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Making it in Germany: A Canuck soprano

Sabine Devins · 6 Oct 2009, 09:17

Published: 06 Oct 2009 09:17 GMT+02:00

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Two years after landing in Austria straight out of university with little more than a desire to immerse herself in her craft, Soula Parassidis is a lyric soprano with salary and benefits singing at the Leipzig Opera. She's performed at Berlin's Jewish Museum as well as on the stages of the world's most famous Opera festival in Aix-en-Provence in France.


Soula Parassidis



Where do you live now?


Where are you from originally?

Vancouver, Canada

What did you do before coming to Germany?

I was working towards my bachelor of music from the University of British Columbia in Vancouver as well as training at the Vancouver Academy of Music.

What brought you here?

As a Canadian opera singer new to the craft, you either move to the US or Europe, so I followed my boyfriend, Misha, to Austria. We started in Austria, then moved to Berlin together. Even though I was done with school, my training wasn't complete. I needed to immerse myself in the arts, in music and in opera. Berlin was the obvious choice for that because not only is the cost of living low, young people can go to classic events five times a week with the Classic Card.

What was your first job here?

As part of my continued training, I began working with a pianist to train myself not just as a singer, but a musician as well. A few months into our working together, he asked me to take part in a recital with him at his friend's fantastic Charlottenburg apartment. That led to an agent, which led to my first auditions and eventually, my first job, which was actually in Prague with the Prague Philharmonic at the Rudolfinum. After that, I started getting more jobs as a freelancer. This summer, I got my first regular engagement with Festival d'Aix-en-Provence in France.

What do you do now?

I have a fixed engagement at the Leipzig Opera for the next two years. That means I'll be there as a lead until at least 2011 as a lyric soprano. It's great because not only do I get to perform regularly, but they also take on your training and education, which allows me to increase my repertoire as a professional singer.

What were the biggest challenges you faced when you came here?

I had nothing. I had my boyfriend and a suitcase of clothes. I had no contacts, no teachers, no coach. I was being supported by a Canadian foundation, but that still left me with very limited funds and making friends was difficult too. I had very little command of the German language and it was hard to break into the industry with so little.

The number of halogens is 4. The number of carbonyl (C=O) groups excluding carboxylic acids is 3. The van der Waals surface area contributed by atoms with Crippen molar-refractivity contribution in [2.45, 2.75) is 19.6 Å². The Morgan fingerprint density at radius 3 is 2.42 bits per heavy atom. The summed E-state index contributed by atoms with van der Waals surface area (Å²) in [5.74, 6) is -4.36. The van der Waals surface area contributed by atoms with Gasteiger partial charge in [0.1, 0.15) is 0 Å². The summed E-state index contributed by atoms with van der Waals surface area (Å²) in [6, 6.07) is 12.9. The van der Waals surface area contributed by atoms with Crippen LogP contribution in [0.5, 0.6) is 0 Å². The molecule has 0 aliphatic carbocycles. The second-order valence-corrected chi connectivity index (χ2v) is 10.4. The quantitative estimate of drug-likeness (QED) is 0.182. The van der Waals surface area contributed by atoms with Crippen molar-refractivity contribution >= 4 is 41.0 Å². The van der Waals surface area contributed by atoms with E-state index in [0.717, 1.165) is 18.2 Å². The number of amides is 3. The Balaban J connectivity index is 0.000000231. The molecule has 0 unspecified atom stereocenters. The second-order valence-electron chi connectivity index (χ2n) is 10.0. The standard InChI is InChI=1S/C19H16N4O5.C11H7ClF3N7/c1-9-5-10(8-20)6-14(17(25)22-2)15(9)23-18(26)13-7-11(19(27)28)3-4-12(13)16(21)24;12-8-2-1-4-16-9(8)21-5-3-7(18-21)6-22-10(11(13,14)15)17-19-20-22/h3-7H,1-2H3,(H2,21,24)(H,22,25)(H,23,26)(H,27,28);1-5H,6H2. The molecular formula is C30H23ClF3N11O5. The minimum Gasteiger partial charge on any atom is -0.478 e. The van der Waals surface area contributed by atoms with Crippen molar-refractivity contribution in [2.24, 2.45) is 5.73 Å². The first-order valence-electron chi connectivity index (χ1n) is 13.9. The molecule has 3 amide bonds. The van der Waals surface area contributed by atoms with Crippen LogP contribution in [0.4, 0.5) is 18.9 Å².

What is your life like as a lyric soprano?

Story continues below…

It's extremely exciting and I know I'm really, really lucky. What I do is completely superfluous and I know that I'm lucky to have this chance. It's also very different to be in a fixed engagement. I am constantly running around like a lab rat and the only time I'm calm is when I'm in rehearsal, because then I know I'm not late to something. You have to be really well organised.

How was it coming to terms with the German culture and language?

I like the practicality of Germany and that you can reason with Germans. I didn't find it such a huge culture shock coming here from Canada. I was lucky in that Misha spoke excellent German and he had German friends who would come over and have very serious discussions in German. I would just sit and listen. Also, going to all the operas helped. I already knew what they were singing so well that I could read the subtitles there and start piecing together some of the language that way.

What are the most rewarding aspects of your job?

People here really appreciate musicianship. To have this chance: a regular salary, a job that supports my life doing what I want to do, is fantastic. You really get a chance to focus on learning your craft. To have stability in the arts is just crazy.

What is your advice to someone who wants to 'make it' in Germany?

This may seem obvious, but learn the language. It's really important to have a little bit of fluency just for yourself — it can be really frustrating feeling like a foreigner. I also think it's really important to immerse yourself in the opportunities in front of you. There are so many of them here and it can be really inspiring.

Sabine Devins (news@thelocal.de)

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